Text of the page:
Harris was sentenced that same day to five life terms. The four robberies were not dropped. Apparently, five “papers” he signed for his “deal” were admissions of guilt for each crime. He remembers signing only one paper.
Harris lost everything in his life when he was sentenced in Birmingham that day and denied the right to prove his innocence because of ineffective representation by his attorneys. His family, under the pressure of continued harassment and worried that what happened to him might also happen to another member of the family, finally moved from the white neighborhood a few months after Harris was arrested. But worst of all, he lost contact with his wife and baby in December, 1970. He has not heard from them since nor does he know what became of them. It is a subject he does not like to talk about and he gives little response when asked why.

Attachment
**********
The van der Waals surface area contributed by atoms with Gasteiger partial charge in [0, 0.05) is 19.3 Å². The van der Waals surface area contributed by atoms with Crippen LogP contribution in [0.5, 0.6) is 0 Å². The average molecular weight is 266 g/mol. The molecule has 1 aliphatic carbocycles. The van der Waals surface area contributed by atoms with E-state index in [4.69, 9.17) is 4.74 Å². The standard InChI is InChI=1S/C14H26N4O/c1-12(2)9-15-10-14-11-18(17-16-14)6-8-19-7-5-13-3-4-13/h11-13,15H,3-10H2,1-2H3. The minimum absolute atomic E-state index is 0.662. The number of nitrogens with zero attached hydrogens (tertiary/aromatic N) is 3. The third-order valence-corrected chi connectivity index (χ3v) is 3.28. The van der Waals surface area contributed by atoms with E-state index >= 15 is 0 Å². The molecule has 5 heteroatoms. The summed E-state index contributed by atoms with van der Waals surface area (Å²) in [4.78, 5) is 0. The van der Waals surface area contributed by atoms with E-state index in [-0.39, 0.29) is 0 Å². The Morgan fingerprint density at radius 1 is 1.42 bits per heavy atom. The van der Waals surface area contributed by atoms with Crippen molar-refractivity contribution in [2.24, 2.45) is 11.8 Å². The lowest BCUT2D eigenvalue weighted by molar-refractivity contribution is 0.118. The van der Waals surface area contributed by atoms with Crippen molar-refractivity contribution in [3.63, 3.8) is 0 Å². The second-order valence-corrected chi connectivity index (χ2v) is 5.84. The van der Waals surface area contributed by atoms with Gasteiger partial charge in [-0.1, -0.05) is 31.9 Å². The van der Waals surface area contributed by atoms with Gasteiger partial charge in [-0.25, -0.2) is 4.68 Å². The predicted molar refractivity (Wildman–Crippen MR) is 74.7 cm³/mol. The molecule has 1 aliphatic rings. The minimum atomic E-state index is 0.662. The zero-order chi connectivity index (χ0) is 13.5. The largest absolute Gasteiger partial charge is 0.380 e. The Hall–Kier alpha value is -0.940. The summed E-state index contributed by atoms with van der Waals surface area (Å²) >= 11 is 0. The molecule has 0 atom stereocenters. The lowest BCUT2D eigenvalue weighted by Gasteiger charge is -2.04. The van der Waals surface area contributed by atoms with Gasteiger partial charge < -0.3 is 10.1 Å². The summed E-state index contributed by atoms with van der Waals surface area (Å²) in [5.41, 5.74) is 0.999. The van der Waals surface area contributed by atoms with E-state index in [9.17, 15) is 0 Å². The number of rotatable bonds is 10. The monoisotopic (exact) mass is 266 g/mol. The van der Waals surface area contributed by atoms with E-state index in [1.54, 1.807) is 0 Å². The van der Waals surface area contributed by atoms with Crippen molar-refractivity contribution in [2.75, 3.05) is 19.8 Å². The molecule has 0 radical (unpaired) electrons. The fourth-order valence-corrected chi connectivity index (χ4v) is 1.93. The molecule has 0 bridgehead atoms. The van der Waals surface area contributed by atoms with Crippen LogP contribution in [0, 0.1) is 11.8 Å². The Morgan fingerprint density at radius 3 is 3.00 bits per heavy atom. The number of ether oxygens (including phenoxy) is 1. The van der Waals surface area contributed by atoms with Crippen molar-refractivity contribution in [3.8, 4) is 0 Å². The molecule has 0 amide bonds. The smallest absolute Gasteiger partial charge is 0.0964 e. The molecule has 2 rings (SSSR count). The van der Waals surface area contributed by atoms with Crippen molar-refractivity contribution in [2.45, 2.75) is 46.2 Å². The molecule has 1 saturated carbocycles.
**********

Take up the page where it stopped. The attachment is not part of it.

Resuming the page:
He recalls that period of his life: “For me it was a time of craziness and frustration like you wouldn’t believe. But I ain’t bitter ... I mean who am I supposed to be bitter against?”
Harris entered prison for the second time with little hope of ever getting out. But he was wiser this time around and with nothing left to lose, he began working with other inmates for improved conditions in Alabama’s prisons — especially the two Atmore facilities, Holman maximum security prison and Fountain Correctional Center, where he was serving his time.
He adopted the name Imani and joined a prison activist organization consisting of both black and white members who were determined to see that the people of Alabama and the lawmakers became aware of the deteriorating conditions in the state’s prisons. The organization was called Inmates for Action and, among other things, taught basic education to inmates who could neither read nor write. Many IFA members were outspoken and considered by the Alabama Board of Corrections to be militant radicals determined to undermine the prison officials’ authoritative hold over inmates. But Harris wasn’t considered to be one of the radicals. As one guard said: “Harris was mostly quiet. He was one of them, but he didn’t cause no trouble.” And despite pressure from IFA members to take stronger stands and become more outspoken against the system, Harris’ involvement with the IFA remained relatively low-key.